Sir Thomas Noon Talfourd was an English writer, parliamentarian and member of the judiciary who added the letters SL after his name when, in 1835, he became one of the ancient order of barristers that were entitled to call themselves Serjeant-at-Law while serving at the English bar. He numbered famous literary figures amongst his close friends, including Charles Dickens who dedicated his famous book The Pickwick Papers to him.
He was born on the 26th May 1795 in Reading, Berkshire, the son of a prosperous brewer of beer. He had a fairly modest education before being sent to London in 1813 to take up his studies in law under a “special pleader” by the name of Joseph Chitty. Within eight years he was summoned to the bar and he then moved on to the Oxford circuit. He had a successful career as a barrister and judge, succeeding to the position of Judge of the Court of Common Pleas in 1849.
During the intervening years he also made his mark as a politician, spending time as a Member of Parliament at different times. One of his major achievements was to get the Copyright Bill through difficult legislative stages, finally becoming law in 1842 after being blocked by strong opposition a number of times.
While establishing himself in the legal profession, Talfourd wrote a great number of articles to supplement a meagre income, mostly of a legal nature. Pieces appeared in the Edinburgh Review and Quarterly Review as well as the London Magazine, amongst others. He secured a position as law reporter on The Times newspaper. He built a growing reputation as a writer.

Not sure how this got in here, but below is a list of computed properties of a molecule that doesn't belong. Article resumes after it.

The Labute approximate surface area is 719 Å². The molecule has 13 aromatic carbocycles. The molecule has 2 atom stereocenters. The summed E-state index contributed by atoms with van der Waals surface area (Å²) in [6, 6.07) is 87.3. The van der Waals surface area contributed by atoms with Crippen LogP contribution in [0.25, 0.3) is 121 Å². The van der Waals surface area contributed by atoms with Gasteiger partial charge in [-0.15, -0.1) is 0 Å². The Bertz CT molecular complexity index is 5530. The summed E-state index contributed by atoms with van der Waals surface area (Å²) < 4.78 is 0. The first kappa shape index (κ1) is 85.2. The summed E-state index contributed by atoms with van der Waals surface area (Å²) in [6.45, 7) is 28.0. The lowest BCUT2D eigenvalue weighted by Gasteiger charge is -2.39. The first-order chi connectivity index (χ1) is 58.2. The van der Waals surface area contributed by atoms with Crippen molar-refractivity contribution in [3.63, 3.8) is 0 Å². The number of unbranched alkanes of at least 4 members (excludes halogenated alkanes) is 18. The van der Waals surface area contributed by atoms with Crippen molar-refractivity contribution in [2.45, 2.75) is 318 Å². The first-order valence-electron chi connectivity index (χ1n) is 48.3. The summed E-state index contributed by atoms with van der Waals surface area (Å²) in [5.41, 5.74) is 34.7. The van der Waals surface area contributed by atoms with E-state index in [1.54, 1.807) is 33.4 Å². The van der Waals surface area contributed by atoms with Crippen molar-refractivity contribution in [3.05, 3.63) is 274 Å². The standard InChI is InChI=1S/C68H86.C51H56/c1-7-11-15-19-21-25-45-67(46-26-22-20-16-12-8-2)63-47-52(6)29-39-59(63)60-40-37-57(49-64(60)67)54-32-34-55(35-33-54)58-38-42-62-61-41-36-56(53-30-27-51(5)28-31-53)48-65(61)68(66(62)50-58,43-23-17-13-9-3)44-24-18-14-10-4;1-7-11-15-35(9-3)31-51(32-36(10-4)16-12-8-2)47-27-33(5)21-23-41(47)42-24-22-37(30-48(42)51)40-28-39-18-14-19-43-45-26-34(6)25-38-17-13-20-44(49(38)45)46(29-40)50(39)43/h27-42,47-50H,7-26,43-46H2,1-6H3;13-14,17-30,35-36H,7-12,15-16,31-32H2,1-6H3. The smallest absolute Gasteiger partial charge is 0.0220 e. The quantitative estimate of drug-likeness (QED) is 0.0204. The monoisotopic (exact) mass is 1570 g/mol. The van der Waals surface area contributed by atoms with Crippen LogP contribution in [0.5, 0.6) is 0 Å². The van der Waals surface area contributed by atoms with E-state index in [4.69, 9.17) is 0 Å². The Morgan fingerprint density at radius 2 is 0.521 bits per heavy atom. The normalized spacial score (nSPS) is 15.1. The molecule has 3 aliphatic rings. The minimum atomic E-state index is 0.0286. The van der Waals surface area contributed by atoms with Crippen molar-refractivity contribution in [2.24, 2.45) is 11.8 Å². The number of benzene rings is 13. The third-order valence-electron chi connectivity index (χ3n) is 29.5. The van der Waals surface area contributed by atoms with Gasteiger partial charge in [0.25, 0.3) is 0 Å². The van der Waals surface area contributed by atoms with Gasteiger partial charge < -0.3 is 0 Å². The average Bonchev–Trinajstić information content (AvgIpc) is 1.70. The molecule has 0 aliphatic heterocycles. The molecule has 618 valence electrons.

One of his most famous pieces was connected with a legal incident where he acted in defence of a publisher and author called Edward Moxon who was charged with blasphemy in connection with Percy Bysshe Shelley’s poem Queen Mab. Moxon lost his case and was forced to expunge the offending parts of the poem from his book. Talfourd published his:
His own poetry included a number of tributes to other poets, including his good friend Dickens. Here is a verse called On His Oliver Twist:
Talfourd had some of his work acted out at London theatres including a Greek tragedy called Ion, which appeared at Covent Garden theatre in 1836. This was very well received in London, and also when it was transferred to the American stage some years later. He wrote a historical piece about the Scottish Macdonald clan in 1839 called Glencoe, or the Fate of the Macdonalds, and this was also staged, this time at the Haymarket the following year.
Sir Thomas Noon Talfourd died on the 13th March 1854 following an apoplectic seizure sustained while sitting on the bench at Stafford, midway through his address to the jury. Charles Dickens attended at his funeral.